We need to know the facts


The Senate Intelligence Committee is meeting on February 16.
Please join me in urging the Committee to vote for an extensive investigation into the scope of President Bush’s domestic surveillance program at that meeting.

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On Monday, February 6, members of the Senate Judiciary Committee questioned Attorney General Alberto Gonzales regarding the legality of President Bush’s domestic surveillance program that is being conducted by the National Security Agency. You can see video of his answers to my questions by clicking on the images at the bottom of this post.

Unfortunately, as you can see from Attorney General Gonzales’s answers on Monday, after two rounds of questions, we know little more about the program than when we began. Furthermore, so far the Senate Intelligence Committee has been reluctant to undertake an extensive investigation to make sure Congress has all the facts.

This cannot stand: we need to know the facts.

Issues concerning the core privacy rights of United States citizens, the critical balance between national security and privacy, whether we are fighting an effective war on terrorism, and the fundamental structure of our separation of powers are directly involved here and deserve a full and thorough examination.

I am calling for a bipartisan effort similar to the one undertaken when the Foreign Intelligence Surveillance Act (FISA) was first written. At the time, writing FISA was a joint project of the Senate Intelligence and Judiciary Committees. Over a period of several years, the two committees conducted extensive public and private investigations to make sure we got it right — crafting a law that protected our national security while safeguarding our civil liberties.

I believe we need to undertake a similar process here. It is essential that such a carefully considered record be developed so that we don’t act precipitously either to legislate or not to legislate.

At present, our knowledge of the National Security Agency program is severely limited, compounding the difficulty of assessing its legality — although my view as one of the drafters of FISA is that it is illegal (and the great weight of legal authority backs this conclusion). Nevertheless, to make a true assessment of the value of the program or programs, their impact on civil liberties, and whether they have contributed to our efforts to prevent terrorism, we need to know much more. We need to know the facts.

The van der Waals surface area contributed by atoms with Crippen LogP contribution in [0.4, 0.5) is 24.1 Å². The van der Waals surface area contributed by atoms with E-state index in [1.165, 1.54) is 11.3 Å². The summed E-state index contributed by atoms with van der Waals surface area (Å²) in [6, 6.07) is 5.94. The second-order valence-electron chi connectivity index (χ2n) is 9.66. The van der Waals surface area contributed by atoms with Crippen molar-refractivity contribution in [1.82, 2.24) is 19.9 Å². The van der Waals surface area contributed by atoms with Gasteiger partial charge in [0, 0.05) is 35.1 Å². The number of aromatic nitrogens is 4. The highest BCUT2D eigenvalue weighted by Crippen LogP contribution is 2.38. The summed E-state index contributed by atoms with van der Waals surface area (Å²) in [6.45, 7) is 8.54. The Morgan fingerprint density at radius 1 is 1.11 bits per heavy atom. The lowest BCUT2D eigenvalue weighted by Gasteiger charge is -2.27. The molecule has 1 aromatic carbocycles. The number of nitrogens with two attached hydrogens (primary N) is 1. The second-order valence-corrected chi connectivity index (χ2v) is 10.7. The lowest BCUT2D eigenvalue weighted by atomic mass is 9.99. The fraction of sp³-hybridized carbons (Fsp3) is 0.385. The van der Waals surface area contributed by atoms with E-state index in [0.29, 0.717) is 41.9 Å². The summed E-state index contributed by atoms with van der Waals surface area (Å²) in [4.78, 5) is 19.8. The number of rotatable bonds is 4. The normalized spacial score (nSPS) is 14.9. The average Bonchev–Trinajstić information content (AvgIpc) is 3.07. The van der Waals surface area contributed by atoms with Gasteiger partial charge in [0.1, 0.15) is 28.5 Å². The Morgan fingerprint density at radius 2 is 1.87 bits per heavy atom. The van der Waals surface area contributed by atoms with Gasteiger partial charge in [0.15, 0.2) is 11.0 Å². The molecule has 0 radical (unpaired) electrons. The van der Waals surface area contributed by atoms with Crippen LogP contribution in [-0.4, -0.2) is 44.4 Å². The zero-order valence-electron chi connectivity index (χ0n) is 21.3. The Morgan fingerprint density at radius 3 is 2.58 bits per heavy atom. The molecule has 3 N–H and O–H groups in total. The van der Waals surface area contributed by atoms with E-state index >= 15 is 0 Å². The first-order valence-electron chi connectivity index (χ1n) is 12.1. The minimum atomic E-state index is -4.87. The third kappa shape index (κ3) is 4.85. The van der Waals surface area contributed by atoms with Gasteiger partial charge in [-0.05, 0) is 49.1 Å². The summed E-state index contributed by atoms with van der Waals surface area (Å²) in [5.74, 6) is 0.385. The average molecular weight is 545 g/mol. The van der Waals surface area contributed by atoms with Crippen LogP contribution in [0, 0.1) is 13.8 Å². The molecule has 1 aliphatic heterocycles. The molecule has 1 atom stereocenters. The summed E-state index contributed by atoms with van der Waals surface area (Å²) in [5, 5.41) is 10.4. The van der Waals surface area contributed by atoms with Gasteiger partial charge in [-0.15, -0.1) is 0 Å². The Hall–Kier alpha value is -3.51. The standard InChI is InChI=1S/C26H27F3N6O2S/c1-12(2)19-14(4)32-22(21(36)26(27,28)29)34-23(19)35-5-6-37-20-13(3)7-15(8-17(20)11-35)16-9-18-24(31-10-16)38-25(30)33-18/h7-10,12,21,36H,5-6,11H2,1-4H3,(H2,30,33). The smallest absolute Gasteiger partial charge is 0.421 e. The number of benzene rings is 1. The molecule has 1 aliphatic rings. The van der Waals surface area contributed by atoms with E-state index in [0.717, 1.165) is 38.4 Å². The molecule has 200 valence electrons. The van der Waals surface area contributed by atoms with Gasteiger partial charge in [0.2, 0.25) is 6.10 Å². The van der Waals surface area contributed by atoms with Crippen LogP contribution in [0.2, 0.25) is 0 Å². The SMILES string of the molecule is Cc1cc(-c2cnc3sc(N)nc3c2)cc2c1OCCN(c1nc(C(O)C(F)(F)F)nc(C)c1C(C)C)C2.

That is why the Intelligence Committee, under the leadership of Chairman Roberts, must act to hold extensive - and if necessary, secret - hearings on this program. On Thursday, February 16, the Intelligence Committee is holding a business meeting. I urge the committee to vote for a full and thorough investigation on that day.

Please join me in urging the Senate Intelligence Committee to hold extensive hearings and a thorough investigation of President Bush’s domestic surveillance program.

Through these hearings, in public whenever feasible, and in classified settings when necessary, we need to learn, among other things:

(1) the nature and scope of the program or programs;
(2) when did the program or programs begin;
(3) who has the authority to order a wiretap;
(4) how many people have this authority;
(5) how decisions are made on whom to target;
(6) how many terrorists or collaborators have been identified;
(7) how many arrests have been made as a result;
(8) what is done with the data collected that is not relevant;
(9) any procedures followed to protect civil liberties under the program or programs; and
(10) the reasons why the FISA warrant procedure was not followed.

I believe we can preserve the promise of our Founders — to simultaneously protect both our national security and our civil liberties. It is beyond me why the Administration did not seek amendments to FISA to meet its requirements when it sought and obtained changes in FISA during the PATRIOT Act and other legislative debates. But, at this point, Congress must now fulfill its Constitutional oversight responsibility.

Thank you,


Round One:

Round Two:

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